U.S. Nuclear Stockpile Estimated to Hold 7,700 Total Warheads
On the radar: Latest stockpile estimate; Moniz to DOE; Outcomes from talks; Diplomacy, first choice; View from Tehran; Tutu on zero; Cartwright, Krepinevich, and Payne; and Dennis and the menace.
March 4, 2013 | Edited by Benjamin Loehrke and Alyssa Demus
U.S. nuclear notebook, 2013 - The U.S. maintains an active stockpile of an estimated 4,650 nuclear warheads. Compared to last year, that is a reduction of approximately 260 warheads - due to the retirement of W-80 warheads in Tomahawk cruise missiles. Hans Kristensen has the new estimate at The Bulletin of the Atomic Scientists.
--Numbers: ~2,150 total deployed warheads, ~2,650 reserve, ~3,000 awaiting dismantlement. Total inventory of ~7,700 warheads. (pdf) http://bit.ly/13BQdUn
Moniz to DOE - President Obama nominated MIT professor Ernest Moniz to be the next Secretary of Energy. During the Clinton administration, Moniz served as an Associate Director in the White House Office of Science and Technology Policy and as Undersecretary of Energy. Nature has the report. http://bit.ly/104jnKE
--Nuclear credentials: “At DOE, [Moniz] had oversight of the science and energy programs, led a comprehensive review of nuclear weapons stockpile stewardship, and served as the Secretary’s special negotiator for Russian nuclear materials disposition programs.” http://bit.ly/14kEIMX
Conflicting conclusions - Officials and experts are drawing differing conclusions of last week’s negotiations over Iran’s nuclear program. Some say the results were positive. Others have expressed “suspicions that Iran is using diplomacy as a stalling tactic,” and have criticized the administration’s proposed concessions offered to Iran at Almaty.
--These “arguments [against concessions] are politically convenient, but they simply are not realistic. Everyone should be wanting tangible results instead of holding on to positions that won’t get us any closer to eliminating the most important proliferation risks,” said Daryl G. Kimball, of the Arms Control Association. Joby Warrick and Jason Rezaian of The Washington Post have the story. http://owl.li/ikgJ8
Kerry on Iran talks - “[The U.S. and Saudi Arabia] both prefer - and this is important for Iranians to hear and understand - we both prefer diplomacy as the first choice, the preferred choice...But the window for a diplomatic solution simply cannot by definition remain open indefinitely," said Secretary of State John Kerry in a press conference with Saudi Foreign Minister Prince Saud al-Faisal. Reuters has the story. http://reut.rs/XljPla
Interview - "I can confirm it here with you and also for your distinguished audience, that Iran welcomes the negotiation and direct talks with the United States, provided that we make sure that the U.S. is serious and does not act differently," said Iran’s ambassador to the United Nations, Mohammad Khazaee, in an interview with CNN’s Fareed Zakaria. View the interview here. http://owl.li/ikfq1
Schedules - Presidents Barack Obama and Vladimir Putin agreed to hold a bilateral meeting alongside the G8 summit in Northern Ireland. Obama is also slated to visit St. Petersburg for the G-20 meeting in September. Readout from the White House. http://1.usa.gov/XRJ0Ix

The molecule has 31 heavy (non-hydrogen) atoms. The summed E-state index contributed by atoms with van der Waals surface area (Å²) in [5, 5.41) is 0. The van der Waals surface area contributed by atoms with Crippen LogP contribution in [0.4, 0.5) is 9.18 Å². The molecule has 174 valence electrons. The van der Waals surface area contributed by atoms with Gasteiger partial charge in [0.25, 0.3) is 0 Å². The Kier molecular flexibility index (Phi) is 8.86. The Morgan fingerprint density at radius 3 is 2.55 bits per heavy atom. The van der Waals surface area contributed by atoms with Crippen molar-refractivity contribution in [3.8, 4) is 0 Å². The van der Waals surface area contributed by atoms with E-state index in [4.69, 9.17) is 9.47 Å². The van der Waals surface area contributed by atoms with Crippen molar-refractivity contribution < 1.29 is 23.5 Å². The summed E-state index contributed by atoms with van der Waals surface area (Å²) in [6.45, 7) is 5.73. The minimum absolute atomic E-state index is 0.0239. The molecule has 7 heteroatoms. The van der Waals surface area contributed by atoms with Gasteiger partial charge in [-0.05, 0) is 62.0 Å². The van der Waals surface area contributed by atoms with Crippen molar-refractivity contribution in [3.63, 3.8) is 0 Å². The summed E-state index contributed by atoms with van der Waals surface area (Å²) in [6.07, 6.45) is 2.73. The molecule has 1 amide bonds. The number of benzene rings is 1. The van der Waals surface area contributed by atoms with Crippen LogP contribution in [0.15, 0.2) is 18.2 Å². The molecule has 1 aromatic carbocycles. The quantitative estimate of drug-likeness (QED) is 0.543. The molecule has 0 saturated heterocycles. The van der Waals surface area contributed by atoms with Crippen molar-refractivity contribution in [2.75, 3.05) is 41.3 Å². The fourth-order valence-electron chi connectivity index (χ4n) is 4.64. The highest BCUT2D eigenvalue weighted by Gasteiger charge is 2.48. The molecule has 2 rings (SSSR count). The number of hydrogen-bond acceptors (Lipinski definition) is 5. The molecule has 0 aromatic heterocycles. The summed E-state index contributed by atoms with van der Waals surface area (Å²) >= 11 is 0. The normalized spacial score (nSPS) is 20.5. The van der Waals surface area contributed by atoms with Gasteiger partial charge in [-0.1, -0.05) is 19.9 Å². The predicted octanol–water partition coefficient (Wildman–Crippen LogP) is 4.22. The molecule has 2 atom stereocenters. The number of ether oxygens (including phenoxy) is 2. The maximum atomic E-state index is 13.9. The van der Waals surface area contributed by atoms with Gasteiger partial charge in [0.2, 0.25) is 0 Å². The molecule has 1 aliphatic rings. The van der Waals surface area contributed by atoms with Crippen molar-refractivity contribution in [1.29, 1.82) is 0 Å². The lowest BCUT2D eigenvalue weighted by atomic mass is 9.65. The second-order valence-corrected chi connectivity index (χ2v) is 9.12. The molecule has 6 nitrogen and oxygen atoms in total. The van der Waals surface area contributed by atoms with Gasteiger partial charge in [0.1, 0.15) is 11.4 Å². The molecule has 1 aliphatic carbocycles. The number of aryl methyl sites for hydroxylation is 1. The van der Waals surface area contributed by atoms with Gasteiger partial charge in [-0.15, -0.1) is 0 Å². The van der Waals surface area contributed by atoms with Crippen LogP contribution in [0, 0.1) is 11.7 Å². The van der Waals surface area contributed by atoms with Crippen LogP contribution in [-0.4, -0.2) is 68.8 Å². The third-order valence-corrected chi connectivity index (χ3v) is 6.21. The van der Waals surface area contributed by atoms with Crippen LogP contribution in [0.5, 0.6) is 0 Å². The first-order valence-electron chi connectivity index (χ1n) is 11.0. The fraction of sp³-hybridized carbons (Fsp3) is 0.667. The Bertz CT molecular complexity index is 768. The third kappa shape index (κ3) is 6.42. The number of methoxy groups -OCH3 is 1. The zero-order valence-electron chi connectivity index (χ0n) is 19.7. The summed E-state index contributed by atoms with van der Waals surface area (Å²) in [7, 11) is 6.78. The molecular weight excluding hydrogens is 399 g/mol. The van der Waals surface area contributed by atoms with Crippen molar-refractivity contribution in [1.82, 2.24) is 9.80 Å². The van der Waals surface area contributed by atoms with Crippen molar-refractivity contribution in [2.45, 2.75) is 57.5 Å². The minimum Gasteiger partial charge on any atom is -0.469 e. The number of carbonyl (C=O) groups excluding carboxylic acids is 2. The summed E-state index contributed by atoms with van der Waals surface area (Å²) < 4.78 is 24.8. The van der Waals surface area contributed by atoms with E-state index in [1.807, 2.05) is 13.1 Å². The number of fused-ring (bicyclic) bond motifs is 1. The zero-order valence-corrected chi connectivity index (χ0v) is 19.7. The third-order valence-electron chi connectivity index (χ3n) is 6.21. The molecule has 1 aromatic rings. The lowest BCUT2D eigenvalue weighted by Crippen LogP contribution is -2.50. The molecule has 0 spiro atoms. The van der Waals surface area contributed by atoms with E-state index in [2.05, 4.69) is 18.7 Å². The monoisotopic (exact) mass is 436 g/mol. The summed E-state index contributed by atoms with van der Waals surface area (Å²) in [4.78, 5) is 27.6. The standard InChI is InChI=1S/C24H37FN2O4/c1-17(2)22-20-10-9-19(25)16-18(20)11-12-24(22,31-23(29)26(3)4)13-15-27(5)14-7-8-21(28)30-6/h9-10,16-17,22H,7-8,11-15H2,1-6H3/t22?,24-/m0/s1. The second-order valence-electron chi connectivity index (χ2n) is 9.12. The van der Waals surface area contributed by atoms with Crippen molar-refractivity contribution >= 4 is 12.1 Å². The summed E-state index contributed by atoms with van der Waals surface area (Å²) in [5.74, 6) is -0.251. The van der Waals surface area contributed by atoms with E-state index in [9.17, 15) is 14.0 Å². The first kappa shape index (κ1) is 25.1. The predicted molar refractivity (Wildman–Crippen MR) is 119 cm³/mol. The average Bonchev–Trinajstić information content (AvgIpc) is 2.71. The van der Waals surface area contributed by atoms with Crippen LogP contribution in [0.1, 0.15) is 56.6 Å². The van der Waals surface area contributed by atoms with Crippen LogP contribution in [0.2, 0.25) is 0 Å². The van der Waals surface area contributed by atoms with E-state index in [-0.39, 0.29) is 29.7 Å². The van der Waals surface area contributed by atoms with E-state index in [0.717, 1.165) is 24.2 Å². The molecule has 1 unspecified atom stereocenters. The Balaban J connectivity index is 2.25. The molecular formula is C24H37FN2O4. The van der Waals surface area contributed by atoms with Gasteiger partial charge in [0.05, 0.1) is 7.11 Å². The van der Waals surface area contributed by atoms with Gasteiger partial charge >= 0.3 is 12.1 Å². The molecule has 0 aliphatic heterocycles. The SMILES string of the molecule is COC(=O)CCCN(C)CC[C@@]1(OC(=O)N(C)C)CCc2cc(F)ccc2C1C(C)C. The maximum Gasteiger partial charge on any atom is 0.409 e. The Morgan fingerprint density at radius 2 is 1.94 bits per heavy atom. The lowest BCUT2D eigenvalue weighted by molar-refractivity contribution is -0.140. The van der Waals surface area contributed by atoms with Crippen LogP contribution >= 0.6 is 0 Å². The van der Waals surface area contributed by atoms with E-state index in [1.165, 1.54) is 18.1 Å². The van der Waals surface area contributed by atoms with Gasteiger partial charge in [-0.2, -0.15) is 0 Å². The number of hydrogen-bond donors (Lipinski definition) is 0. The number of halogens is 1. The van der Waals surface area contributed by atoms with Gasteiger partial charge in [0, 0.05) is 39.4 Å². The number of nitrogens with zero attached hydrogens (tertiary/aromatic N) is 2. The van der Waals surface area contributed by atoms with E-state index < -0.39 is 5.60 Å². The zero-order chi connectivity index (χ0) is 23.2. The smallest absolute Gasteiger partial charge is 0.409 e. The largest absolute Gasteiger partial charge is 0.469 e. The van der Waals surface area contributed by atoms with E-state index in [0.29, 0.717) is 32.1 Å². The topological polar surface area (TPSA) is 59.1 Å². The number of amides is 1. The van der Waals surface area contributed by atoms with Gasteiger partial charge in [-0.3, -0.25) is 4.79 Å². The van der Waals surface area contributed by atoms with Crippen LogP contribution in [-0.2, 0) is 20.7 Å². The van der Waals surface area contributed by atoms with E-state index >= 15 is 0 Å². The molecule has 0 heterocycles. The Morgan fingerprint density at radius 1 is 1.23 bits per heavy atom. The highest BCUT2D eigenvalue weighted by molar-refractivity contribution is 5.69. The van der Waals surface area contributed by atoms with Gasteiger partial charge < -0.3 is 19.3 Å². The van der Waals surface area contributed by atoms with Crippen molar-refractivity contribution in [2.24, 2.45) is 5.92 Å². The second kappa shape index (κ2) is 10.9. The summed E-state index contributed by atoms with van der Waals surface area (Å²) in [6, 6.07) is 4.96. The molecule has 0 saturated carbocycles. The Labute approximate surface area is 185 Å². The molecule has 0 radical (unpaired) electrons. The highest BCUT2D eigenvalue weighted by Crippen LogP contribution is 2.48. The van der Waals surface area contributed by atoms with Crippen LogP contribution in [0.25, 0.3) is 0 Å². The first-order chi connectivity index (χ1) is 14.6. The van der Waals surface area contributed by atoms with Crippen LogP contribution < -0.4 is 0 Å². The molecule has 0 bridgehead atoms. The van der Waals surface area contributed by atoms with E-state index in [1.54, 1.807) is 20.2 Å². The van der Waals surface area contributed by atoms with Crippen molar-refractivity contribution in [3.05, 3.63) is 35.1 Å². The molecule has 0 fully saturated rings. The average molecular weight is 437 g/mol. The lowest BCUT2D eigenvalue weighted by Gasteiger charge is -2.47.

Tactics with Tehran - “diplomacy is [...] the best option on the table. It's clear that a deal is within reach if the two sides can see the benefits of reaching one. [...] This is the year in which the United States needs to use all the elements of national power and diplomacy to try to effect an arrangement that holds back Iran from crossing the nuclear weapons line,” said Daryl Kimball of the Arms Control Association in an interview with the Council on Foreign Relation’s Bernard Gwertzman. http://owl.li/ikkU8
Quote - “until we accept that nuclear weapons are abhorrent and a grave danger no matter who possesses them...we are unlikely to make meaningful progress in halting the spread of these monstrous devices, let alone banishing them from national arsenals,” writes Desmond Tutu in an op-ed for The Guardian. http://bit.ly/13BVJ9w
--”Confronting the Bomb: Pakistani and Indian Scientists Speak Out.” Pervez Hoodbhoy, Zia Mian, and George Perkovich. March 5 9:00-10:30 a.m. @ Carnegie Endowment WDC. Register here. http://owl.li/hY13n
--”National Security and the DOD: 2025.” Rep. Adam Smith (WA) and Rep. Mac Thornberry (TX). March 6 3:00-4:00 p.m. @ Rayburn House Office Bldg. Sponsored by the American Security Project. RSVP here. http://owl.li/i7Wq9
--”Russian Security and Defense Policy: Why Russia Is Not Stuck in the Cold War, and Why that Is a Problem.” Celeste Wallander, former Dep. Asst. Secretary of Defense for Russia, Ukraine, and Eurasia. March 6 3:00-4:00 p.m. SAIS, Rome Bldg. Room 812. http://owl.li/ikf9Q
--”The U.S. Nuclear Deterrent: What Are the Requirements for A Strong Deterrent In an Era of Defense Sequester?” Hearing of the House Armed Services Subcommittee on Strategic Forces. Witnesses: Gen. James Cartwright, Dr. Andrew Krepinevich, and Dr. Keith Payne. Wed. March 6 @ 3:30 PM in Rayburn 2118. http://1.usa.gov/Xlig6X
Rebounder, crossdresser, diplomat - “There is nobody at the CIA who can tell you more personally about Kim Jong-un than Dennis Rodman, and that in itself is scary,” said Col. Stephen Ganyard (ret.) about Rodman’s recent trip to North Korea. Rodman watched basketball, feasted, and toasted with the 28-year old North Korean dictator.
--George Stephanopoulos grilled the infamous Chicago Bulls rebounder, discussing the trip, basketball diplomacy, and the North Korean regime’s anti-U.S. posture and horrendous human rights record. Video at ABC’s This Week. http://abcn.ws/XFChU9
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